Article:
Up to that point, while Warhol was a highly successful commercial artist in the ’50s, his look was disheveled. “In the advertising trade, they called him Raggedy Andy,” says Boaden. “He used to wear shoes gaping at the front, with the toes poking out. If you think of the image of Mad Men, it was the complete opposite.”
In the 1960s and 1970s, social changes roiled over the United States and Warhol’s celebrity status grew. He used his image to rewrite his story, and the rules of visual art. His trademark sunglasses, silver wigs, and black leather jackets created a mysterious persona.
In TV interviews, Warhol would give only “yes” or “no” answers to questions— a level of concealment that made him an even more fascinating enigma. “There was power in withholding that private self,” Boaden recalls. “There was also power in the way in which he covers and hides his own body.”
In the ’60s, as Warhol made silkscreens of celebrities, he played with the concept of imperfection, and the inability to live up to expectations. “Marilyn Monroe’s face was not quite lined up with the color behind it,” Boaden says. “He played with imperfections in all sorts of ways—sometimes it’s very camp, photos of him in drag. Sometimes it’s very tragic, crime scene photos.”
In his Polaroid portraits, notes Beck, Warhol often took an aggressive approach to editing. “He’d use bright lights and put heavy powder on people as a way to bleach out imperfections.”
In his Death and Disaster series, which numbered some 70-odd works made in the mid-1960s, Warhol plucked images of mangled bodies from newspapers and police photo archives. “They’re not just car accidents. In one, the driver has been thrown from the vehicle and he is impaled around a lamp post,” Beck says. “It’s about the actual body trauma that goes on.”
Warhol also deconstructed the body into imperfect forms. His painting of artist Jean-Michel Basquiat’s body is broken down into sections that suggest a Polaroid or an X-ray. If you look closely, you’ll also see he adds a third arm to the body.
“There is always something askew with the bodies,” adds Beck. “It’s never an idolized beauty or perfect image. It’s never an Adonis. He’s always questioning or challenging that idea of perfection.”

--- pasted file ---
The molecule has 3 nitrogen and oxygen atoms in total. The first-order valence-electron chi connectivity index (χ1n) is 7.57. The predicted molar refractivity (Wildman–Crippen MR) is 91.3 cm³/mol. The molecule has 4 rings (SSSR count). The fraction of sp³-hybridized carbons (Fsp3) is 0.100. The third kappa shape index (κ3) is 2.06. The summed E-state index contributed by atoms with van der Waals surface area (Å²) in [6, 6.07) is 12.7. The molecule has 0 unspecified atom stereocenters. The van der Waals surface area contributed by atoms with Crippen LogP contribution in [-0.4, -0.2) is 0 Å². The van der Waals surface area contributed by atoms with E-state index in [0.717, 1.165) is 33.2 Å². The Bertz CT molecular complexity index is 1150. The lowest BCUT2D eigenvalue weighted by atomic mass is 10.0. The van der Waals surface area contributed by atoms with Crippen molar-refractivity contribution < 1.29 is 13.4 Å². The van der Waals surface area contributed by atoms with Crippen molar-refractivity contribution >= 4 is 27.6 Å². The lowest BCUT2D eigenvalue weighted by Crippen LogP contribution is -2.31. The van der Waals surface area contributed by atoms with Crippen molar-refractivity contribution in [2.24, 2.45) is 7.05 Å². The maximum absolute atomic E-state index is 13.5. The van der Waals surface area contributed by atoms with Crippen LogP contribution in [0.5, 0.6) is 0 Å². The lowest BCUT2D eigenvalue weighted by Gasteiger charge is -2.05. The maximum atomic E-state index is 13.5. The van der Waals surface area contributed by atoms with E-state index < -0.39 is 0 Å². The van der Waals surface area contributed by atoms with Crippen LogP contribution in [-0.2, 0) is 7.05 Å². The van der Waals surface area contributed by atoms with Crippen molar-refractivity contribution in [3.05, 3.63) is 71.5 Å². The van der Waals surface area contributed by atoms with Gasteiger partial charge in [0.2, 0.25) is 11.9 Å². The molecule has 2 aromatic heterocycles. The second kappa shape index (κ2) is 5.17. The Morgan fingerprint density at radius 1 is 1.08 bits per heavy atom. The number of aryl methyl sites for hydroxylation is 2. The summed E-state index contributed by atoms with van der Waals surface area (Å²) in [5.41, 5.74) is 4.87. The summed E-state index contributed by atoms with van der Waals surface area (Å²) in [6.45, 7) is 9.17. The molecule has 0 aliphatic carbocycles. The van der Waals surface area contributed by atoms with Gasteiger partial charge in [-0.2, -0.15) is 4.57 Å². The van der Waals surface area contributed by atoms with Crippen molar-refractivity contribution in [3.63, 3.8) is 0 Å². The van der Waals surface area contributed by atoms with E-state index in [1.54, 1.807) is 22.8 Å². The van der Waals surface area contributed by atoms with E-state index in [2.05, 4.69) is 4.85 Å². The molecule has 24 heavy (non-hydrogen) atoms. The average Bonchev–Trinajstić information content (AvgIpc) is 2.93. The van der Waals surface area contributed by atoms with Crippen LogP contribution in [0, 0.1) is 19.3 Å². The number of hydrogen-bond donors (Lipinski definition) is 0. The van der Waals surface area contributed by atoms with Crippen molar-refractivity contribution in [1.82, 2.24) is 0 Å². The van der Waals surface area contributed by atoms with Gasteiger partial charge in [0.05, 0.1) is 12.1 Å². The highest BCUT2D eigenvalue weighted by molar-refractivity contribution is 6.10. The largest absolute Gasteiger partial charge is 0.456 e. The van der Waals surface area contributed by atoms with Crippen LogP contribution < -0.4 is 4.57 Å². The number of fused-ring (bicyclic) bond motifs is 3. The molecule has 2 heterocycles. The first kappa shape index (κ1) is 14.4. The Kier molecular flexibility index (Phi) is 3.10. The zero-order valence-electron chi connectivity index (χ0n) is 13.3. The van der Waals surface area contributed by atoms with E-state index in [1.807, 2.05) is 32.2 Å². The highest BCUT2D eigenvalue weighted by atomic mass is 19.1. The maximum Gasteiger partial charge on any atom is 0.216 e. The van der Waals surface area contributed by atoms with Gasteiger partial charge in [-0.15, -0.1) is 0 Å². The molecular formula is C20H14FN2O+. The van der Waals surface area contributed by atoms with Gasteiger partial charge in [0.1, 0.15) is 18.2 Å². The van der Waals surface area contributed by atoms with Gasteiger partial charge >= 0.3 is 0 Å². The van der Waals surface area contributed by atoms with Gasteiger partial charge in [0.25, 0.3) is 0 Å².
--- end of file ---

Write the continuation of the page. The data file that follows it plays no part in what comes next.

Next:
In 1978, Warhol took the idea of body abstraction one step further with his Oxidation paintings, iridescent canvases made up of copper paint and urine, which combined creates a chemical reaction that turns green over time. He laid canvases with ground copper, and when invited friends and acquaintances urinated on the canvas the uric acid reacted with the copper in the paint, developing a trace of the body with its abstract splatters. Warhol and his collaborators experimented with both pattern and coloration by using a variety of metallic background paints and by varying the maker’s fluid and food intake.
Many of the artworks on view display the body in pieces, cropping it to show only sections at a time—torsos, feet, hands—which can be seen in such works as the film Sleep (1963) and the 1950s Boy Book drawings, which are about love and desire. “They’re incredibly intimate, beautiful, and with clean, elegant lines,” Beck says of the Boy Book works. “But there is also subversive desire at work in these sketches. Homosexuality in the 1950s was an illegal act. So, this sort of desire had to be hidden.”
Recalls Giorno, “Being gay was a death in the art world as well as the real world. But Andy was skillful at walking the line. Everyone knew he was gay. He got away with it.”
Just as the abstracted and tormented body are prominent themes of Warhol’s art, so is the sculpted body. For the show, Beck secured an Eve Arnold black-and-white photograph of Warhol in his New York studio, The Factory. It shows the artist in an unexpected pose: wearing sunglasses while lifting enormous dumbbells on a freestanding toilet. Even though Warhol enjoyed lifting weights at various times throughout his life, it’s rare to find photographs of him in the act, especially in the early ’60s.
On June 3, 1968, Valerie Solanas, a radical feminist writer, entered The Factory and shot Warhol in the chest, nearly killing him. The event shook him to his core, Giorno says. Warhol described himself as “the living dead” and became cautious about anyone he invited into his social circle.
His own damaged body became a novel source of inspiration for his art. Warhol became less self-conscious about exposing his body—he even had photographs taken to show his imperfections, including prominent scarring and the medical girdle he wore to support his organs post-surgery.
“The surgery was botched,” Boaden says. “His body looked like Frankenstein, but he showed it off. He described a beautiful pattern on his skin. He played up how crazy he looked. He always liked horror movies.”
Ironically, Warhol had painted abstracts of girdle ads earlier in his career, including one titled Where is Your Rupture?
“The whole show is about ruptures,” Beck says. “A rupture exposes something. Perhaps that something is Warhol’s shame in his own body,” despite assurances from Giorno and others that he was actually beautiful.
Giorno could never convince Warhol that he was attractive. “But being humble is the most powerful position,” Giorno says. “It all got inverted into the art. His self-consciousness was transforming.”
Andy Warhol: My Perfect Body is generously supported by Cadillac and UPMC Health Plan.